Sarine Arslanian writes about the politics of yard/street art in Jamaica. Her study is organized around several related and provocative topics such as Understanding Trench Town’s yard art murals: The identity of urban space (included below); Struggles and Exclusion: Innately Political Artworks; The Commodification of Art; Resistance Movements: Rastafari Culture and Reggae Music in Art; and Inner Sections’ Art: A Harsher Everyday Reality; among others. I highly recommend reading the full article in the link below. See excerpts here:
Jamaican art has always been closely related to the country’s troubled politics: reggae musicians like Bob Marley and Peter Tosh infused their music with social and political messages, creating a multilayered and accessible art form. Street art in Jamaica strikes a similar note: the ‘yard art’ murals that fill the streets of Kingston illustrate social struggle, showcasing it for all to see. We take a closer look at the politics and aesthetics behind Jamaica’s street art.
[. . .] Combining street art with politics is what Jamaican artists do best. Yard art murals express powerful political messages, sometimes with a humorous undertone. Artists often portray Rastafaris, African myths, popular music icons, local political leaders and religious symbols. The murals can be read as texts that shape a broader discourse on questions of urban territorial identity, social struggles and exclusion, commoditisation, resistance movements, and political realities.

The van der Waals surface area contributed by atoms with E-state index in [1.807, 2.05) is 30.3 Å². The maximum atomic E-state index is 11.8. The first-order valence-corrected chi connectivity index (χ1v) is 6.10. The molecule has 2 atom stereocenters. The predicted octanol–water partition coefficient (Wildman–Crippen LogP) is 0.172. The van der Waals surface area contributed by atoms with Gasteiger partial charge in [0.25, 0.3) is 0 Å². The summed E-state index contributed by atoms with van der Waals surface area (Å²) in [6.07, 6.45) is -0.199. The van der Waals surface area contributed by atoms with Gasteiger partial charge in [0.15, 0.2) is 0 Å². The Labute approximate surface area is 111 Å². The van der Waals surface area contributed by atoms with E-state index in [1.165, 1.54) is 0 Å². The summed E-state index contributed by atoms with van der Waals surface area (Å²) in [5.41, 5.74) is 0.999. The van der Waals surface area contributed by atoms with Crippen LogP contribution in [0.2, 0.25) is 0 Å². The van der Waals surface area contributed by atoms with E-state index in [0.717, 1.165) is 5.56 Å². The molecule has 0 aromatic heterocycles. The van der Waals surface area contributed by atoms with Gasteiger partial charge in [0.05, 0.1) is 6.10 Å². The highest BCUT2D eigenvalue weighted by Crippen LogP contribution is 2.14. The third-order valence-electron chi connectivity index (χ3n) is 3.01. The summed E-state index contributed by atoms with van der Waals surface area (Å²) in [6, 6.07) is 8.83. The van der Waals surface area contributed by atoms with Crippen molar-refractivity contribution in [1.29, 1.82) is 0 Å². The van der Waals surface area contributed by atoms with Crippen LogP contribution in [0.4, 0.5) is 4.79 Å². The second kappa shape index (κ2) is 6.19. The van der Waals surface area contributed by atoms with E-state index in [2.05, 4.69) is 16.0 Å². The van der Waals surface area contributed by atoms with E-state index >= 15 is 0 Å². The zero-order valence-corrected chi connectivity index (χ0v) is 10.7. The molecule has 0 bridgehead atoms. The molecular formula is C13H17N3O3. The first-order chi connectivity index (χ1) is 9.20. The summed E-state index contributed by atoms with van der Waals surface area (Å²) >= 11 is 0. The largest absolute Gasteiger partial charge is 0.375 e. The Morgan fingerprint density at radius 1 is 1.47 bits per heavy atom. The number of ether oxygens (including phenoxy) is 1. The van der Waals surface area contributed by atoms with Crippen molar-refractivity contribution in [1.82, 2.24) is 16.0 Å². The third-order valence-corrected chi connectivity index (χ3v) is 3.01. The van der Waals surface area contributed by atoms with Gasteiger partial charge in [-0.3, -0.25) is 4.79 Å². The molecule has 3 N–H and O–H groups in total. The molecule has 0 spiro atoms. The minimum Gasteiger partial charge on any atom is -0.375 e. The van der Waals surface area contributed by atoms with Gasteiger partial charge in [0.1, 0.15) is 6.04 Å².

Understanding Trench Town’s yard art murals: The identity of urban space
An inner-city community of Jamaica’s capital, Trench Town is one example of a place full of inscriptions that challenge or shape dominant local imageries and stereotypes. It is similar to other neighbouring communities with high poverty, violence, and unemployment rates, but at the same time different and unique because it’s the iconic home of Bob Marley, and the birthplace of reggae. Nowadays, the landscape there is a constant reminder of the area’s rich cultural history as residents prefer to identify themselves in a positive light by referring to reggae music and the legacy of those who made the community popular. Numerous murals portray their local reggae music superstars like Bob Marley, Peter Tosh and Bunny Wailer together with well-known black leaders such as Marcus Garvey. The murals are placed in strategic locations at the entrance to Trench Town and along the main roads. As the majority of these communities do not have officially defined boundaries and street signs, but instead are considered to be part of the ghetto or downtown Kingston, yard art murals are essential to the development of the residents’ sense of identity.
[Image above courtesy of Dave Rowley, via The Culture Trip.]